About the author:
Adi grew up reading fiction books by flashlight, hiding under the covers, pretending to be asleep. Somewhere along the line, a poetry book and a minor textbook were published. Deeply impressed by the vast religious history of India, he could not help but pick this topic for his first novel.
My thoughts on the book:
Thrillers and India don’t exactly go together always. I feel when it comes to books, the pet genre is romance. So when this book came into my possession, it was a welcome change. When you read the blurb on the back cover, you do find that thrill come into your heart, your reader’s sense of the book, and that is what’s needed. However, you also find yourself wondering if the book is clichéd as the reason for the protagonist being who she is seems to be very common. All in all, the first impression off the extract sets you into the tale.
The protagonist, Anu is a vampire hunter who swears by her pleather “work outfits” (though she does switch to something a little more comfortable later). When the novel begins, we find her looking over the city of Delhi, where she couldn’t find a single vampire after hunting for a week. She meets the local guardian of Delhi, Amit, who tells her that Delhi is different from New York where she worked as a guardian before. We’re introduced to Nina who’s Anu’s aunt and the typical aunty type woman who fusses over her niece and almost immediately gets to the point that Anu needs to get married soon. (I guess there’s no shortage of people wanting to be marriage brokers though. I wonder if we could have a broker hunter someday!) Anu also encounters a vampire Misra who she sees abducting a child in a duffel bag and who she kills. Till this point, the story is a little slow, more detail oriented and such.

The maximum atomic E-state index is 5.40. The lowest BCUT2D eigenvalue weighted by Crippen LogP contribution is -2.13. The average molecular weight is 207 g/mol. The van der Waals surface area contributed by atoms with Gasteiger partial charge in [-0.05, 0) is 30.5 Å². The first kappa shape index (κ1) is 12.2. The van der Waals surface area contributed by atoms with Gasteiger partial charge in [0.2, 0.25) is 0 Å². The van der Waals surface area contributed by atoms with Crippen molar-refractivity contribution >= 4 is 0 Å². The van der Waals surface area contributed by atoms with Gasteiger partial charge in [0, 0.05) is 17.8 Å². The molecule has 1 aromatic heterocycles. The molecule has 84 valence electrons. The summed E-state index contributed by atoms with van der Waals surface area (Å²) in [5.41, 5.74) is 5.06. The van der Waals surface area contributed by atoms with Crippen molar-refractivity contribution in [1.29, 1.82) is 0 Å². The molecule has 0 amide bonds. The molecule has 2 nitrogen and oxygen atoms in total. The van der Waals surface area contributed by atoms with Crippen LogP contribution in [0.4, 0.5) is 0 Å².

Afterward, she meets the big boss of the vampire hunters’ union (I’m calling it that; it’s not official part of the book). She also encounters the most powerful vampire, the head vampire Chandra (translated to moon… lovely choice of name for a vampire, Adi). When Amit finds that another child has gone missing, Anu and Amit visit the family of the taken child and promise to do their best to find the child. Through another source, we’re introduced to the villain, Baba Senaka. From Anu’s impatient attitude to try and singlehandedly destroy the villain, to their further encounters, from this point, the story picks up pace. We see the villain’s army attack the heroine’s headquarters, we see further vampires in the fray and other sources to help our heroine in her worthy cause. Can’t give away all details now, can I? Well, for the authors’ help, I’ll tell you. My favorite part was the tea ceremony between Anu and the Pandit; and the part I felt could have been lessened or avoided was the show-and-be-shown ceremony which felt out of place.
Overall, what I liked in the novel was that it promises a thriller and it delivers one, though not end-to-end. Good cover design too. The religious parts are quite interesting and the authors’ imagination and narration make it easier to read and to feel like it’s happening like a movie in front of my eyes. I liked the ending too, which seems to promise (atleast to me) that a sequel is on hand and I think it merits one anyways! Now coming to what I felt can be better… I would’ve liked it if the story started out from the Anu’s past, so that it sets the stage. Rather than just putting, “when her enemies murder the one person she truly cares about”, let it play back in her mind at the start as she sits watching over New Delhi. As common as the reason is, the flashback in her mind might have set the tone for her thirst for vengeance. And the show-and-be-shown ceremony felt unnecessary. Glad to have read the book. I enjoyed it, and I look forward to the sequel.
Genre: Fantasy Thriller
Publishers: Apeejay Stya
Price: INR. 195
(March 31st, 2013)